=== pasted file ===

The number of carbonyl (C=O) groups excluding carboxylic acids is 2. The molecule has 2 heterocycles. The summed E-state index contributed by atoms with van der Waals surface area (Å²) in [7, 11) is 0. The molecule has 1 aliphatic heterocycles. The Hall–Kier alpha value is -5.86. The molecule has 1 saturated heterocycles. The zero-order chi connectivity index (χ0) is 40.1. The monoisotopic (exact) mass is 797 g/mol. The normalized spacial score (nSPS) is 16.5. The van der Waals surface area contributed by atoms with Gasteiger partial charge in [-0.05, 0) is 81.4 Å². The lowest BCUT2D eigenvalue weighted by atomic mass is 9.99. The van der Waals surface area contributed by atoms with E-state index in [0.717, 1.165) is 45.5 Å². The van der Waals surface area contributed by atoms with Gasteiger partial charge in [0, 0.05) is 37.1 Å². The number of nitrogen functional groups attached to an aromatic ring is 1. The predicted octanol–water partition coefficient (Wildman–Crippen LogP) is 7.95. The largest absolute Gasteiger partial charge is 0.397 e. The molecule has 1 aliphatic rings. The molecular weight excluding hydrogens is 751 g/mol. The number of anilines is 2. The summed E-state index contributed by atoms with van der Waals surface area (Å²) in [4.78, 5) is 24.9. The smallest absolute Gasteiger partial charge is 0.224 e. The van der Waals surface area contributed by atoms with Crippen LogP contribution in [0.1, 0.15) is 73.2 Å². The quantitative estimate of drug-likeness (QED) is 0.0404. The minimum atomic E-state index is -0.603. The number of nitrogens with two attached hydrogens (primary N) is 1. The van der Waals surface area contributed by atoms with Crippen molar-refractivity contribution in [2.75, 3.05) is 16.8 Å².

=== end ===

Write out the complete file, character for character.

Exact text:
The number of carbonyl (C=O) groups excluding carboxylic acids is 2. The molecule has 2 heterocycles. The summed E-state index contributed by atoms with van der Waals surface area (Å²) in [7, 11) is 0. The molecule has 1 aliphatic heterocycles. The Hall–Kier alpha value is -5.86. The molecule has 1 saturated heterocycles. The zero-order chi connectivity index (χ0) is 40.1. The monoisotopic (exact) mass is 797 g/mol. The normalized spacial score (nSPS) is 16.5. The van der Waals surface area contributed by atoms with Gasteiger partial charge in [-0.05, 0) is 81.4 Å². The lowest BCUT2D eigenvalue weighted by atomic mass is 9.99. The van der Waals surface area contributed by atoms with E-state index in [0.717, 1.165) is 45.5 Å². The van der Waals surface area contributed by atoms with Gasteiger partial charge in [0, 0.05) is 37.1 Å². The number of nitrogen functional groups attached to an aromatic ring is 1. The predicted octanol–water partition coefficient (Wildman–Crippen LogP) is 7.95. The largest absolute Gasteiger partial charge is 0.397 e. The molecule has 1 aliphatic rings. The molecular weight excluding hydrogens is 751 g/mol. The number of anilines is 2. The summed E-state index contributed by atoms with van der Waals surface area (Å²) in [4.78, 5) is 24.9. The smallest absolute Gasteiger partial charge is 0.224 e. The van der Waals surface area contributed by atoms with Crippen LogP contribution in [0.1, 0.15) is 73.2 Å². The quantitative estimate of drug-likeness (QED) is 0.0404. The minimum atomic E-state index is -0.603. The number of nitrogens with two attached hydrogens (primary N) is 1. The van der Waals surface area contributed by atoms with Crippen molar-refractivity contribution in [2.75, 3.05) is 16.8 Å².